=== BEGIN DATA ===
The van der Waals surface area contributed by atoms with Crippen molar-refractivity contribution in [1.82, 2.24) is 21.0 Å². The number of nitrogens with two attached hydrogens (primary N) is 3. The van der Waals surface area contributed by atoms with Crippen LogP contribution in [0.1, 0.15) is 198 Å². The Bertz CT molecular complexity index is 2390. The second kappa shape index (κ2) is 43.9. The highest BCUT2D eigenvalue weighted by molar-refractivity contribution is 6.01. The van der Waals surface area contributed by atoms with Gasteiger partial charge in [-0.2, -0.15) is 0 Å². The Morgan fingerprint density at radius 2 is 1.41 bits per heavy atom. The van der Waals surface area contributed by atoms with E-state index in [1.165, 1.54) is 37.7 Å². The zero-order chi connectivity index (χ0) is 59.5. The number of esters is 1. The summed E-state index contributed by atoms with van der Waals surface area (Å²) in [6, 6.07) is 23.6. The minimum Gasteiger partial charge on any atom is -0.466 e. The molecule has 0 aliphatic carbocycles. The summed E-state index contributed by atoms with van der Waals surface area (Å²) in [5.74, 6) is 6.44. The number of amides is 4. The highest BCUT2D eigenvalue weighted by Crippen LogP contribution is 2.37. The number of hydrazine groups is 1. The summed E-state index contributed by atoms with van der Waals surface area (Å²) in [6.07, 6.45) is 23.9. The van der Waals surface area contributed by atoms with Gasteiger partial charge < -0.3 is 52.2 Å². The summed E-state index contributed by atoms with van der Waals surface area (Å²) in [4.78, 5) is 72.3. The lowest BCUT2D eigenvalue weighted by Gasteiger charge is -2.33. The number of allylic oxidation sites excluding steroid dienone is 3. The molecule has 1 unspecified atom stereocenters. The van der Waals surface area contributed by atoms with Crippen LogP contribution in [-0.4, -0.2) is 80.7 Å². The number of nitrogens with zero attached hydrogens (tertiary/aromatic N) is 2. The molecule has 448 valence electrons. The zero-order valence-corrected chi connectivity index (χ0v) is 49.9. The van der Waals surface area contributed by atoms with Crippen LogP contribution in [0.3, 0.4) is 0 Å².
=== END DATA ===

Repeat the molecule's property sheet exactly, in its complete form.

The van der Waals surface area contributed by atoms with Crippen molar-refractivity contribution in [1.82, 2.24) is 21.0 Å². The number of nitrogens with two attached hydrogens (primary N) is 3. The van der Waals surface area contributed by atoms with Crippen LogP contribution in [0.1, 0.15) is 198 Å². The Bertz CT molecular complexity index is 2390. The second kappa shape index (κ2) is 43.9. The highest BCUT2D eigenvalue weighted by molar-refractivity contribution is 6.01. The van der Waals surface area contributed by atoms with Gasteiger partial charge in [-0.2, -0.15) is 0 Å². The Morgan fingerprint density at radius 2 is 1.41 bits per heavy atom. The van der Waals surface area contributed by atoms with E-state index in [1.165, 1.54) is 37.7 Å². The zero-order chi connectivity index (χ0) is 59.5. The number of esters is 1. The summed E-state index contributed by atoms with van der Waals surface area (Å²) in [6, 6.07) is 23.6. The minimum Gasteiger partial charge on any atom is -0.466 e. The molecule has 0 aliphatic carbocycles. The summed E-state index contributed by atoms with van der Waals surface area (Å²) in [5.74, 6) is 6.44. The number of amides is 4. The highest BCUT2D eigenvalue weighted by Crippen LogP contribution is 2.37. The number of hydrazine groups is 1. The summed E-state index contributed by atoms with van der Waals surface area (Å²) in [6.07, 6.45) is 23.9. The van der Waals surface area contributed by atoms with Gasteiger partial charge < -0.3 is 52.2 Å². The summed E-state index contributed by atoms with van der Waals surface area (Å²) in [4.78, 5) is 72.3. The lowest BCUT2D eigenvalue weighted by Gasteiger charge is -2.33. The number of allylic oxidation sites excluding steroid dienone is 3. The molecule has 1 unspecified atom stereocenters. The van der Waals surface area contributed by atoms with Crippen LogP contribution in [-0.4, -0.2) is 80.7 Å². The number of nitrogens with zero attached hydrogens (tertiary/aromatic N) is 2. The molecule has 448 valence electrons. The zero-order valence-corrected chi connectivity index (χ0v) is 49.9. The van der Waals surface area contributed by atoms with Crippen LogP contribution in [0.3, 0.4) is 0 Å².